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  1. ‘Sarfaesi-armed NBFCs will ensure higher infra lending’

‘Sarfaesi-armed NBFCs will ensure higher infra lending’

Under the Sarfaesi Act, lenders have the power to enforce the security interest by taking possession of the assets from the borrowers without court intervention, on the expiry of a 60-day notice period after the loan is classified a non-performing asset

By: | New Delhi | Published: March 18, 2015 12:16 AM

The finance ministry has said the budgetary proposal to give NBFCs with an asset size of over R500 crore the power to recover bad loans invoking Sarfaesi Act is mainly to ensure they increase lending to infrastructure projects.

Under the Sarfaesi Act, lenders (banks and lenders notified as FIs) have the power to enforce the security interest by taking possession of the assets from the defaulting borrower without court intervention, on the expiry of a 60-day notice period after the loan is classified a non-performing asset.

“We did it to encourage them to take more risks. Now that they have the Sarfaesi weapon, we hope there will be more NBFC-infrastructure financial companies (NBFC-IFC) and they will lend more to infra projects,” said financial services secretary Hasmukh Adhia. Though the RBI in 2010 had created a separate category of NBFC-IFC, there are only a handful of active NBFCs such as IIFCL, L&T Infra Finance and Srei Infrastructure Finance in this category. Other player IDFC has opted to be a full-fledged bank.

The proposal will not only give an impetus to the model of existing NBFC-IFCs but encourage others to move into infra lending, said Raman Aggarwal, director, Finance Industry Development Council (the NBFC industry apex body). “Once the investment cycle restarts in the infrastructure sector and with NBFCs getting the security of Sarfaesi powers, we should hopefully see the advent of more NBFC-IFCs,” said Vimal Bhandari, CEO and managing director, Indostar Capital Finance and a member of CII’s NBFC committee.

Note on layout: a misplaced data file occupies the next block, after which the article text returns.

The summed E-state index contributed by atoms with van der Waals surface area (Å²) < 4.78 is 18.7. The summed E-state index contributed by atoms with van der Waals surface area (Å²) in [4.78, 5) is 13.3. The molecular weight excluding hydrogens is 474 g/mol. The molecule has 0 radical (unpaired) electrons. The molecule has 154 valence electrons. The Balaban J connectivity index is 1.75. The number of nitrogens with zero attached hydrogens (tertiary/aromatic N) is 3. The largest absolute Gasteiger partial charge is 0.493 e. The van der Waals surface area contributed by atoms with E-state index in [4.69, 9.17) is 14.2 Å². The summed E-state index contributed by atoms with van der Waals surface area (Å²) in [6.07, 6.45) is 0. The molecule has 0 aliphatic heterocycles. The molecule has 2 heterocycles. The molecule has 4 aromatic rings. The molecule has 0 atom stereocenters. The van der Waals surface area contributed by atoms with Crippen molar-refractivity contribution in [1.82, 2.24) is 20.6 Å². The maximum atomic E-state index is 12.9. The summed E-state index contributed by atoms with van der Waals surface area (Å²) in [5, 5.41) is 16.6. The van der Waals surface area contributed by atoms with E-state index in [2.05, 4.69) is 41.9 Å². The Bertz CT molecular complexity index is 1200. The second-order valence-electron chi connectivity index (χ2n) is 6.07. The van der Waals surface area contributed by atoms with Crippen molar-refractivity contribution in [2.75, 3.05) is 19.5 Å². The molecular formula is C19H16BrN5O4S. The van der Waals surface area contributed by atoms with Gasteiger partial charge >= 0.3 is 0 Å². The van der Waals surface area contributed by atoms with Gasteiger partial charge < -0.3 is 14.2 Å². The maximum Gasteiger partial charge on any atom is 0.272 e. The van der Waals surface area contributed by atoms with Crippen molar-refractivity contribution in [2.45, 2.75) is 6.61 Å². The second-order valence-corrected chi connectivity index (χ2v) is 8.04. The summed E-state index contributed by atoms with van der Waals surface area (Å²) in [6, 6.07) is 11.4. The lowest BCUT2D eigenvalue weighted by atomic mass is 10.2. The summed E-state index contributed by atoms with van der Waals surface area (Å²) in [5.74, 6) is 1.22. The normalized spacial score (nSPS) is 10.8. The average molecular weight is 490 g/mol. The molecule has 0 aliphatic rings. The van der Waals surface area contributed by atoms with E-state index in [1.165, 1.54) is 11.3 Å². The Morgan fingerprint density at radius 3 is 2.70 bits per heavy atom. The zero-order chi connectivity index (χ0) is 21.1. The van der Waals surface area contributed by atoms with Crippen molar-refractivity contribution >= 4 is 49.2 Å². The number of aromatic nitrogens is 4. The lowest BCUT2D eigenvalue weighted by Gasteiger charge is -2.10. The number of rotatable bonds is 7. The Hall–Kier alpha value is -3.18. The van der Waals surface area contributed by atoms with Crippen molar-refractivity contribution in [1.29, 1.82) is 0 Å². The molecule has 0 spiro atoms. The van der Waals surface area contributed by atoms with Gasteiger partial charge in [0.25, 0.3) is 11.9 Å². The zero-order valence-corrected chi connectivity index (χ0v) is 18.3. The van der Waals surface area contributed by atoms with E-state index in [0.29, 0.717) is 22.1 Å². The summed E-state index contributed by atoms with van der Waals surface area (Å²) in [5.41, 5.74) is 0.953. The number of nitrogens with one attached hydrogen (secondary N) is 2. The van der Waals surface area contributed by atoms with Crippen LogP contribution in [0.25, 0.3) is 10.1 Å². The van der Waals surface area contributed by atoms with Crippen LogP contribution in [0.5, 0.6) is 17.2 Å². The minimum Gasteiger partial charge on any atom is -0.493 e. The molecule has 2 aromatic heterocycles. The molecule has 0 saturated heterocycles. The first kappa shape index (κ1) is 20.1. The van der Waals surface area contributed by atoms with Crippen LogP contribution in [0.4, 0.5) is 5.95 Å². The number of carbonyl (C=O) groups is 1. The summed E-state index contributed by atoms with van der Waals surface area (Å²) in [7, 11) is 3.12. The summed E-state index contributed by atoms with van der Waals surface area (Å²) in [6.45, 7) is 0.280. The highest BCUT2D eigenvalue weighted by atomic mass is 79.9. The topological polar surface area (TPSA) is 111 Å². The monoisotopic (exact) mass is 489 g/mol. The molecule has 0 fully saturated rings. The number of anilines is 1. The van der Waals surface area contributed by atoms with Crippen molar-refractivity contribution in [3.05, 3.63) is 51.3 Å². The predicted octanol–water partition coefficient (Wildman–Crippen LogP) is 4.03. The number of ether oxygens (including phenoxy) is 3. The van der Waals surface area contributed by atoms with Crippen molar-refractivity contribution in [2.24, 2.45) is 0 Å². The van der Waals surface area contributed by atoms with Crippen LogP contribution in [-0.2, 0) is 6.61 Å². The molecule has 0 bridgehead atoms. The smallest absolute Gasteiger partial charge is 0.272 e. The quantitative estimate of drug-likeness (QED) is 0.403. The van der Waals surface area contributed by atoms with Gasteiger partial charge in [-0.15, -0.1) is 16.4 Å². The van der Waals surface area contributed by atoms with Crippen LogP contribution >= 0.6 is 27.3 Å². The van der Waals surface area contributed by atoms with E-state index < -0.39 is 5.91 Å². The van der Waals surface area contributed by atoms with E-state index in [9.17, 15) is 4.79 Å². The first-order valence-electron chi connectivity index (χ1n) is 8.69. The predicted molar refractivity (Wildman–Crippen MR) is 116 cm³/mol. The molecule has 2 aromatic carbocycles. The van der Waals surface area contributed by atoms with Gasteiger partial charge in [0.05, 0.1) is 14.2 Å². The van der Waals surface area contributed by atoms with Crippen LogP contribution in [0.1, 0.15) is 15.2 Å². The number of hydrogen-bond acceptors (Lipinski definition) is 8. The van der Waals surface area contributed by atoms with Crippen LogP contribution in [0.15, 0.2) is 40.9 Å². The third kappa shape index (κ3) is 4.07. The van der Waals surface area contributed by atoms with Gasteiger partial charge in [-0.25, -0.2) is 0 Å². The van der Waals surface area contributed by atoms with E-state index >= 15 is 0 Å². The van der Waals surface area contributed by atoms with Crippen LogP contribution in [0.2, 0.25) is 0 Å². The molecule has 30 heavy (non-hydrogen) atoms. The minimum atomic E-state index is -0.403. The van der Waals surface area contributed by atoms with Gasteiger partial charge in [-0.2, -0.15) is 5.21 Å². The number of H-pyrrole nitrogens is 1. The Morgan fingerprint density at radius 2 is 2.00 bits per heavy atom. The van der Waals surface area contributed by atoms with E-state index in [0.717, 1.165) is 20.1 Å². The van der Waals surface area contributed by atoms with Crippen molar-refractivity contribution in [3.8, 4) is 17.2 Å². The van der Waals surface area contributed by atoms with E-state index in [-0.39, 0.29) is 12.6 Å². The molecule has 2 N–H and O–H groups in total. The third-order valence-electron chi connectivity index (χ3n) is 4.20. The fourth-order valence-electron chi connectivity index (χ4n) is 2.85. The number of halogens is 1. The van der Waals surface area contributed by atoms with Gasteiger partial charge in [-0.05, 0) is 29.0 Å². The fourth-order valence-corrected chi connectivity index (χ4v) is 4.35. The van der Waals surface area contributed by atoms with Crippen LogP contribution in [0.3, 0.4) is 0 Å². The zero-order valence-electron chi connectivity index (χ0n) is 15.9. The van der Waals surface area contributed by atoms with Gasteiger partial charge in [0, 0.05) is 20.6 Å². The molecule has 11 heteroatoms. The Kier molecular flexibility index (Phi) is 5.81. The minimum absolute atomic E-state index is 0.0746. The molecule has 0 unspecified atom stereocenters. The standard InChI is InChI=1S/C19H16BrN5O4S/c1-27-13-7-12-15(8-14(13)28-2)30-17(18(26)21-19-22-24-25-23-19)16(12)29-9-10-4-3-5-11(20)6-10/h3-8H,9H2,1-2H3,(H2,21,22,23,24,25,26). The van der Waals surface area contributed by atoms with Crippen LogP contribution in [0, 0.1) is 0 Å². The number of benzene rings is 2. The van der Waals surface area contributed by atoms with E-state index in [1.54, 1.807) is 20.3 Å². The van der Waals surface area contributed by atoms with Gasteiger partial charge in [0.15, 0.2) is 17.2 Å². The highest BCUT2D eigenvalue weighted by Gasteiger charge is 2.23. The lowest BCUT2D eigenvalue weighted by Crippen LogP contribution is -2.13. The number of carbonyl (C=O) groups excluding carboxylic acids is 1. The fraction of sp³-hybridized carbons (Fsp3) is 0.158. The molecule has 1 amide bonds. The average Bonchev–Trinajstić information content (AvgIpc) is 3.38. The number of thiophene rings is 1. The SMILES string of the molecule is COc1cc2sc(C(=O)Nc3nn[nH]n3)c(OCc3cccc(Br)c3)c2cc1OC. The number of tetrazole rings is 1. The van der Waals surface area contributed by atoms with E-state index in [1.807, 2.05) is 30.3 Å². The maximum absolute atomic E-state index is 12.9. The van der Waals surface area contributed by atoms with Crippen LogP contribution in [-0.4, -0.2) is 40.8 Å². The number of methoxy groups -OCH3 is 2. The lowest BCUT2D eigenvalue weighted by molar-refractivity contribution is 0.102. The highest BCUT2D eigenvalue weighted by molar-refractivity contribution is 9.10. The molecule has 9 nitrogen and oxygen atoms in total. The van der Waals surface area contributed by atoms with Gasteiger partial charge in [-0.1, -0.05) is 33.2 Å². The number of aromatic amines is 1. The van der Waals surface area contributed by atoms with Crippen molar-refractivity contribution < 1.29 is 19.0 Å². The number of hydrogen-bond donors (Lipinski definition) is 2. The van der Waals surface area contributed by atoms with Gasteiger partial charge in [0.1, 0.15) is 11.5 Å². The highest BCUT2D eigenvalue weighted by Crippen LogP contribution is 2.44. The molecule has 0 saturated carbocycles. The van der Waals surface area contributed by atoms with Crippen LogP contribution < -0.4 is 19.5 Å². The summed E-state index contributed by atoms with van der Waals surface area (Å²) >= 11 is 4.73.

So far, NBFCs, unlike banks and FIs, did not had Sarfaesi powers and, therefore, had to resort to legal measures like filing cases of cheating or cheque bounce against the defaulting borrowers, or had to proceed against them under the arbitration law, Aggarwal said. Without the Sarfaesi powers, and with many infra projects stalled, NBFCs were finding it difficult to obtain funds to finance core sector projects.

With the country likely to fail in achieving infrastructure investment target of $1 trillion (R55.74 lakh crore) in the 12th Five-Year Plan period (2012-17), the government is keen on tapping all possible sources of funds, including foreign investments in the form of pension funds and sovereign wealth funds as well as domestic investments.

In October last year, a panel led by Deepak Parekh had lowered infrastructure investment projections for the 12th Plan to R30.9 lakh crore from R51.46 lakh crore (estimated in its 2012 interim report) following slowdown of investments in the sector. The recent mid-year economic review had said that of the R18 lakh crore worth of stalled projects, 60% are in the infrastructure segment.

Under the RBI norms, NBFC-IFC is a non deposit-taking NBFC with minimum 75% of total assets deployed in infra loans and with a minimum net worth of R300 crore. They also need to have a minimum credit rating of “A” or equivalent by an approved rating agency, besides a 15% capital adequacy ratio with Tier I capital at 10%.

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